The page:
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Things Punjab, India Is Famous For - Updated 2020

punjab is famous for which things
Shilpa
Shilpa
Updated

Swathes of lush green wheat fields, quaint countryside villages dotted with fields of yellow mustard flowers and beautiful nourishing rivers, Punjab is India’s most fertile and beautiful states. The state which means ‘Five Rivers’ is also one of India’s largest states and has played an important part in India’s development. Today, the ethos of the state are spread far and wide across the world, as many Punjabis have travelled and settled abroad amalgamating with different cultures while proclaiming a message of love and acceptance. The state is harmonious with different religions thriving alongside each other, celebrating life, and enjoying a good taste in food and drink. You can experience this ‘Punjabiness’ in the cities of Amritsar, Chandigarh, Ludhiana, Jalandhar, Patiala, and Bhatinda. We have listed out eight things that Punjab in India is famous for, and that you would love to sample on your travels to the state.

1. Bhangra dance

Bhangra
Source: Photo by Wikimedia Commons user Supreet Malhi used under CC BY-SA 4.0

Be it a wedding or a village harvest festival, Punjabis are known to break out into a Bhangra dance to celebrate at a moment’s notice. The foot tapping music accompanied by dhols (drum) create an electric atmosphere. Bhangra music does have a bit of singing, but it’s the energetic music that automatically gets the Punjabis on the dance floor. Bhangra has become a music genre not only in India but in countries like UK, and Canada as well, where Punjabis have a strong presence.

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2. Punjabi culture

Punjabi culture
Source: Wikipedia

The Punjabi culture doesn’t just belong to the state of Punjab in India; it is about the people who have taken this spirit of being a ‘Punjabi’ and settled around the world. Punjab, the land of five rivers, is known for its brave, helpful and hospitable people, and their exuberant festivals and celebrations. Punjabis love everything that is over the top, colourful dresses, foot tapping music, and an undying love for food and drinks!

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3. Punjabi festivals

Baishakhi festival udit
Source: Photo by Wikimedia Commons user Udit Sharma used under CC BY-SA 4.0

The state of Punjab in India has a majority of Sikhs who follow their own religion ‘Sikhism.’ Often, Sikhs are considered synonymous with Punjabis, but even the Hindus belonging to the state are known as Punjabis. Both the communities celebrate festivals with a great fervour. The most important festival is Baisakhi, which is a harvest festival and also marks the New Year for Punjabis. Lohri is an iconic festival and held in winter, it celebrates the winter solstice with a large Bonfire and dancing. Other festivals are Maghi, Basant Festival, Teeyan and Holi.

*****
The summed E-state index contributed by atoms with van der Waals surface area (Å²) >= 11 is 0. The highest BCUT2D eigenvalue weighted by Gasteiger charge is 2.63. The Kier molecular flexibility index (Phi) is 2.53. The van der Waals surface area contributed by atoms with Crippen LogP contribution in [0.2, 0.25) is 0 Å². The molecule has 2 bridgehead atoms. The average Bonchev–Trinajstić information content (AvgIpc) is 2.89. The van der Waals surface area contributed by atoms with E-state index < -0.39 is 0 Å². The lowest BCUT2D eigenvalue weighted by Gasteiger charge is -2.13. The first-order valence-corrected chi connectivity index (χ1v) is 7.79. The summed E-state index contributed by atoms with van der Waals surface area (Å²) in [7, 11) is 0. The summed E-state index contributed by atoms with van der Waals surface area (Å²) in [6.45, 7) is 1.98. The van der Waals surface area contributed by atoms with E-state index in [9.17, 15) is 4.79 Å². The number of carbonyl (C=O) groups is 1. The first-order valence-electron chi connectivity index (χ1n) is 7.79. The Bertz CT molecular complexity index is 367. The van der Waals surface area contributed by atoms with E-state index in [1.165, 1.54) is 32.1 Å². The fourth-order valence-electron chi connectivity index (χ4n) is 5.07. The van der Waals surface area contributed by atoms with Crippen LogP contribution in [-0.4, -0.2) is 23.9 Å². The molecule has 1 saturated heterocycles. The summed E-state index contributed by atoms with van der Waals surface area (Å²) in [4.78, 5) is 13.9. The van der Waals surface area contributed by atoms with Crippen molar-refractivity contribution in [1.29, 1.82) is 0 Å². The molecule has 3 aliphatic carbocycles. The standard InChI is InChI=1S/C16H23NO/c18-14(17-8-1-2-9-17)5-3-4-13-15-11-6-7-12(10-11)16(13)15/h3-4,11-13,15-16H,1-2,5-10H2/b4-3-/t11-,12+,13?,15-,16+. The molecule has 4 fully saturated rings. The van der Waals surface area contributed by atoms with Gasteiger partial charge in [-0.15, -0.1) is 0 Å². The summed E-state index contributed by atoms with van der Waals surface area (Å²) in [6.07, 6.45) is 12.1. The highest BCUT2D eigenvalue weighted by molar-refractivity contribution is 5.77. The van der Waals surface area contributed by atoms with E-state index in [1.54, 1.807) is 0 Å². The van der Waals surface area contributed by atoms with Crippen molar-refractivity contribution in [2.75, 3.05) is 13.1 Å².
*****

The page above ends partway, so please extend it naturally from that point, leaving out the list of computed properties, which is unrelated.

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4. Mouthwatering cuisine

New Punjab Club food spread
Source: Photo by Wikimedia Commons user Hongkongfoodlover123 used under CC BY-SA 4.0

Punjabi cuisine has taken the world by storm; it’s rich, creamy and spicy recipes are delicious and not for the faint of heart! Punjabi breakfasts are big and filling, usually hot and crispy aloo paranthas (spicy potato-filled flatbread) topped with a dollop of makkhan (homemade butter) and chole kulcha (fried flatbread). Lunches and dinners come with delectable meat dishes including the world-famous ‘Butter Chicken’ and ‘Chicken Tikka’. For the vegetarians, winters are comforting with sarson ka saag (mustard leaf curry) and makki ki roti (cornmeal flatbreads).

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5. The Golden Temple

Golden Temple India
Source: Photo by Wikimedia Commons user Vinish K Saini used under CC BY-SA 2.0

The shimmering facade of the Golden Temple is the most representative visual of Punjab and Sikhism. The Golden temple located in Amritsar City is a Gurudwara or the holy place of Sikhs. It is also called ‘Sri Harmandir Sahib’ and encloses the Adi Granth (Holy Book of Sikhs) within the sanctum. A pilgrimage to the gurudwara is a must for all Sikhs. A place of serenity, people from all walks of life are welcome here! There is even a langar (free community kitchen) where all the devotees get a meal, and volunteer devotees do the cooking.

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6. Sukhna Lake

Sunset view at Sukhna Lake ,Chandigarh , India
Source: Photo by Wikimedia Commons user Harvinder Chandigarh used under CC BY-SA 4.0

Amidst the well-planned streets of the capital city of Punjab, Chandigarh, Sukhna Lake offers respite and relaxation to weary citizens. The artificial lake was built as a dam and has become a habitat for migratory birds; it is even protected as a wasteland of national importance by the government. A morning stroll on winter mornings offers a chance to spot birds like Siberian duck, cranes and storks. People of Chandigarh use the Sukhna Lake for recreation activities like rowing, boating, kayaking, and it comes alive during festivals especially the mango festival where hundreds of varieties of mangoes are displayed.